Imatges de pÓgina
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destroy not only the crude practices of these heathen. religions, but also the very desire for them; to divert the people from the tendency to nature-worship and fix their hearts on a God, who refused to allow any images, even as symbols of His Presence, who was indeed the Creator. of the world and all that is therein, but was also a God of Holiness, to whom every sin was an abomination, and every alien worship an insult. This permanent moral interest goes to make the uniqueness of Judaism, and has much to do with their inspiration as a people. And it crushed out every form of metaphysical interest. Strictly speaking the Jews had no metaphysic, as has often been pointed out. They cared little for the difficulties which may be raised about the origin of things; the mode of God's action upon matter and similar questions had no power to excite the inquisitiveness of the Jewish mind. When the Hellenic influence began to operate in Judaism a philosophy of nature possessing Jewish characteristics became possible, but not till then.

These two cases-the Greek and the Jew-may fairly be taken as representing the two necessary elements in religion in separation from one another. Each religion followed a one-sided law of development; neither covered all the ground which religion has at times claimed for its own. But it may be asked, If the two elements are thus separable, may it not be true that neither is necessary? May it not be that religion is after all merely a mythological form of the investigation of nature, or a theory of morality with the idea of a moral Governor thrown in? To this question we must now address ourselves. It is an extremely intricate one, but its importance is too great to allow us to pass it by.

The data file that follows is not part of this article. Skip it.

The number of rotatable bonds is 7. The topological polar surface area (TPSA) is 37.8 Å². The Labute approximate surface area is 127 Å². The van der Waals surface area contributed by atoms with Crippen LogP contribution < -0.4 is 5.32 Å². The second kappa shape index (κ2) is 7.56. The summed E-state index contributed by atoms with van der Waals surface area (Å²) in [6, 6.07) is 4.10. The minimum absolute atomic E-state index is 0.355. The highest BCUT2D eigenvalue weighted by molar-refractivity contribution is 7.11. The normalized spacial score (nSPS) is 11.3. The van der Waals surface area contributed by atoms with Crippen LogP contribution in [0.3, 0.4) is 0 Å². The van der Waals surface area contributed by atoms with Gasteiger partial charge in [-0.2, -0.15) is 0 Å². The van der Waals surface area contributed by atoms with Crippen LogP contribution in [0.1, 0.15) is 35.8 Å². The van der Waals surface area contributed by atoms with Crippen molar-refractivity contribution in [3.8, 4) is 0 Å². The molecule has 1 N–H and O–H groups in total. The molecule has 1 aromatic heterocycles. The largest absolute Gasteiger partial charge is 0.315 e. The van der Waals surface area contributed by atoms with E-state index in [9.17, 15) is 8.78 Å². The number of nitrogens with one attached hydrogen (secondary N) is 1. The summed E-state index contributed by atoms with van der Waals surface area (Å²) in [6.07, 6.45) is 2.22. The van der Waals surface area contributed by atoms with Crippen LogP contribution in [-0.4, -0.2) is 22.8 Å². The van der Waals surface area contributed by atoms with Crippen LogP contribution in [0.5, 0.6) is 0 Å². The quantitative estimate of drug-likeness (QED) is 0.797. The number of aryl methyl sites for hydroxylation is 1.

If the two factors are the normal constituents of the

religious impulse, we shall expect to find them fused, or nearly so, in the most primitive types of religion of which we have any information. We will investigate this point first. We shall then pass to a further question far more serious and difficult, and ask, What is it which such early attempts at religion imply? What is the expectation which they wish to have satisfied? When this is answered we shall be in a position to decide how far the Incarnation meets and responds to the ultimate religious aspirations of mankind.

A. First, then, how far are the metaphysical and moral elements present in early religions? As to the former there can be no possible question. Any one who has made the most superficial study of Comparative Mythology knows that every known form of undeveloped religion has myths in plenty describing the origin of the world, of the sun, moon, and stars, and all that is on the earth. These myths follow closely similar lines among different peoples. In many cases, it is true, the phenomenon of which the myth is an explanation is not easy to determine ; but there is a large body of them, which must certainly be explained as a crude and savage attempt at science. Were an illustration of this fact needed, that the savage uses mythical beings as means of explaining phenomena which strike him as obscure, one might be found in a circumstance noted by A. Lang (Myth, Ritual, and Religion, vol. i. p. 138): 'A queer bit of savage science is displayed on a black stone tobacco pipe from the Pacific coast. The savage artist has carved the pipe in the likeness of a steamer, as a steamer is conceived by him. Unable to account for the motive power, he imagines the paddle to be linked round the tongue of a coiled serpent, fastened to the tail of the vessel.'